When an issue falls for determination on the balance of probabilities and the determination depends on a choice between competing and mutually inconsistent allegations of fraudulent conduct, generalisations about the need for clear and cogent proof are likely to be at best unhelpful and at worst misleading. If such generalisations were to affect the proof required of the party bearing the onus of proving the issue, the issue would be determined not on the balance of probabilities but by an unbalanced standard. The most that can be validly said in such a case is that the trial judge should be conscious of the gravity of the allegations made on both sides when reaching his or her conclusion. Ultimately, however, it remains incumbent upon the trial judge to determine the issue by reference to the balance of probabilities.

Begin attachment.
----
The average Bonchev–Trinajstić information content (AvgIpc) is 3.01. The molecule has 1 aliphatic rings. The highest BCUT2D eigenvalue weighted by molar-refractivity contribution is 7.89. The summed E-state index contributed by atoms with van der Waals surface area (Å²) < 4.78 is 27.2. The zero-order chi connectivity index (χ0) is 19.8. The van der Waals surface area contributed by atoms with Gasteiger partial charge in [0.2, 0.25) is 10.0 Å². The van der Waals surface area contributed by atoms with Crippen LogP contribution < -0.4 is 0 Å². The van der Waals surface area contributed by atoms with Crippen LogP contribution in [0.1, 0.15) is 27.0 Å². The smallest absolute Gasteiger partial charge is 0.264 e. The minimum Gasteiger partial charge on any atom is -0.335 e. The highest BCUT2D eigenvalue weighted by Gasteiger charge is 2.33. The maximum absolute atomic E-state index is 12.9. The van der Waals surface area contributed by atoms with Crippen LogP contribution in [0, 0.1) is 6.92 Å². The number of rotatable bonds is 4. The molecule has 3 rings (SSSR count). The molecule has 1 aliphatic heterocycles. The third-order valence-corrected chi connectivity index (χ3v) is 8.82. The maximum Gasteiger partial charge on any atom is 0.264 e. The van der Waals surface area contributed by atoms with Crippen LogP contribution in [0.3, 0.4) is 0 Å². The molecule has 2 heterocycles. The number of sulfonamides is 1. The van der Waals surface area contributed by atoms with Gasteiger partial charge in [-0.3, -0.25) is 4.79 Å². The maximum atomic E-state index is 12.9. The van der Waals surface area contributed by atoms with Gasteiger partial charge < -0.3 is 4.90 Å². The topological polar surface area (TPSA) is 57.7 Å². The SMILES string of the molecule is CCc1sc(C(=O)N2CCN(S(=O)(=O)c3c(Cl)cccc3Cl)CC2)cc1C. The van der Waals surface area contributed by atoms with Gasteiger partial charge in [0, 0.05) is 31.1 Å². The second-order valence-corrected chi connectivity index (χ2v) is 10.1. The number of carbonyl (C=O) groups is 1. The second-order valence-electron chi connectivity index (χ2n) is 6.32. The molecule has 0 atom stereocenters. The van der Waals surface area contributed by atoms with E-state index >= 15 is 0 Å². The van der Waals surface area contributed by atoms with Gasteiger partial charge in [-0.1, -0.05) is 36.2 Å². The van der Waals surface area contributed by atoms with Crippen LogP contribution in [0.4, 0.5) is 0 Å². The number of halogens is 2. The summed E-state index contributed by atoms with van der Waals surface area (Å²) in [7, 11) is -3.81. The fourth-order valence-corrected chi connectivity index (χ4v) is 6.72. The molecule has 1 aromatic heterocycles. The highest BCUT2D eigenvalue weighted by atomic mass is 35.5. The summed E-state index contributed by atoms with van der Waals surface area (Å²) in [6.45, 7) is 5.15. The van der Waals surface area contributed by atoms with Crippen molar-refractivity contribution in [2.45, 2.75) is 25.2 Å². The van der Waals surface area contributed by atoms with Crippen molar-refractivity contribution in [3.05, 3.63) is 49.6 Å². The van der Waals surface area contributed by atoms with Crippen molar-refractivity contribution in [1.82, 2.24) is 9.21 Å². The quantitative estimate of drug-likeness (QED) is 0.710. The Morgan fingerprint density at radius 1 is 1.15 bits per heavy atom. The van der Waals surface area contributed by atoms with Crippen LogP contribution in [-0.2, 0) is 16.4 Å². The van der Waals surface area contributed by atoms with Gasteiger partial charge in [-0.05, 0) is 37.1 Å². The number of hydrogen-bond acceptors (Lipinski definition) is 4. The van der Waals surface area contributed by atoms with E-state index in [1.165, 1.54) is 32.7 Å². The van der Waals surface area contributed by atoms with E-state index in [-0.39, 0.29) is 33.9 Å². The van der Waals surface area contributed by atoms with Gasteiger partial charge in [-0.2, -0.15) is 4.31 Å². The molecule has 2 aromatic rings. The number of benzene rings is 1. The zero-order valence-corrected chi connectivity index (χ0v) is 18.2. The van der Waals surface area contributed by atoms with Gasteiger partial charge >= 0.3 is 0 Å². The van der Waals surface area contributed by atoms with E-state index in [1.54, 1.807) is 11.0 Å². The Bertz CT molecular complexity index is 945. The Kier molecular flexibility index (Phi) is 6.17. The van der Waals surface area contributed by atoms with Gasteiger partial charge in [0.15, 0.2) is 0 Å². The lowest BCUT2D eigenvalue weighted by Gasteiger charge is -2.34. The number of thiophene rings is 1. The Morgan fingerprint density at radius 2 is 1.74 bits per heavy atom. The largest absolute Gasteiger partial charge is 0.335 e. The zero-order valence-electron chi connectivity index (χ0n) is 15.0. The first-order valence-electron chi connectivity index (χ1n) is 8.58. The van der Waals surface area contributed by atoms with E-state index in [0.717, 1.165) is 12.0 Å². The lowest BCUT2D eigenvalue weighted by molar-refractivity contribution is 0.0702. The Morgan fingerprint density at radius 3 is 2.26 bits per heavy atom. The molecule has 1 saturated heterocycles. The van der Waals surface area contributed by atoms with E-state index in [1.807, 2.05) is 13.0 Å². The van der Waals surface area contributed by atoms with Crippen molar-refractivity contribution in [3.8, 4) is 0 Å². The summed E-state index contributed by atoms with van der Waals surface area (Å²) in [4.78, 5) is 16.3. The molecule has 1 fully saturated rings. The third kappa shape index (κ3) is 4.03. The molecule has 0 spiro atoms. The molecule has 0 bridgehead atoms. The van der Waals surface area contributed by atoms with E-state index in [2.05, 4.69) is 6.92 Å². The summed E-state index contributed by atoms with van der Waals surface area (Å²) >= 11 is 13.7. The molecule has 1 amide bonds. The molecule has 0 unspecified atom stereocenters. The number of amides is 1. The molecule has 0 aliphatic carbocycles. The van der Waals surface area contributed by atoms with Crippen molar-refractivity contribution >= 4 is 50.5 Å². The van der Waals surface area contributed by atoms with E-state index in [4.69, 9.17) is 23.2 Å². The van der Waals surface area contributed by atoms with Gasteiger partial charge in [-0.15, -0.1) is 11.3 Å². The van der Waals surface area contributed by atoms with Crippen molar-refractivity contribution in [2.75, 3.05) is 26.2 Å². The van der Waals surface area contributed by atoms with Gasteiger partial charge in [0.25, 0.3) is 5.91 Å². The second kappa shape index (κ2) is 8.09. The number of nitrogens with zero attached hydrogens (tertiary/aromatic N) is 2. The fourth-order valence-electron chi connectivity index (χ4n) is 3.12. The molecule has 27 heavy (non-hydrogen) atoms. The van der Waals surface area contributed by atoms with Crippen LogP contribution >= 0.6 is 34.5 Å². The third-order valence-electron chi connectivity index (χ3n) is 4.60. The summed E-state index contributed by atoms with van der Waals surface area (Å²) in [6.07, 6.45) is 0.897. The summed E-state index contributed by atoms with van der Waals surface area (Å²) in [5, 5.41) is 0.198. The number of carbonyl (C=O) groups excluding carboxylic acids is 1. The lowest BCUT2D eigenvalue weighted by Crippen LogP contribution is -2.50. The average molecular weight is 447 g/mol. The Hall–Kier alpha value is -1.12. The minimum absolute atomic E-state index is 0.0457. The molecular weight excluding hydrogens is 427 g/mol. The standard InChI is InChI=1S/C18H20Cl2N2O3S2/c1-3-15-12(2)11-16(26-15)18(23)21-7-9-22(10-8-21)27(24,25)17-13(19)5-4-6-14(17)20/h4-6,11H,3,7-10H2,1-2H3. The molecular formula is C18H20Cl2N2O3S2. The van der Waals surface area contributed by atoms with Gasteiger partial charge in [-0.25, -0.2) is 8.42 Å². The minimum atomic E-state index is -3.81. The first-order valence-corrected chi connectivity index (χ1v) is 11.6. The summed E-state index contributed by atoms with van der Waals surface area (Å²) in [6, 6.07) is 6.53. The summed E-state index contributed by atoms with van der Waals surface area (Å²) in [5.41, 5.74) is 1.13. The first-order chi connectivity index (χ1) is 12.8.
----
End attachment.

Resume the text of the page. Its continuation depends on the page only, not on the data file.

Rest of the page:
Re Neat Holdings Pty Ltd (1992) 110 ALR 449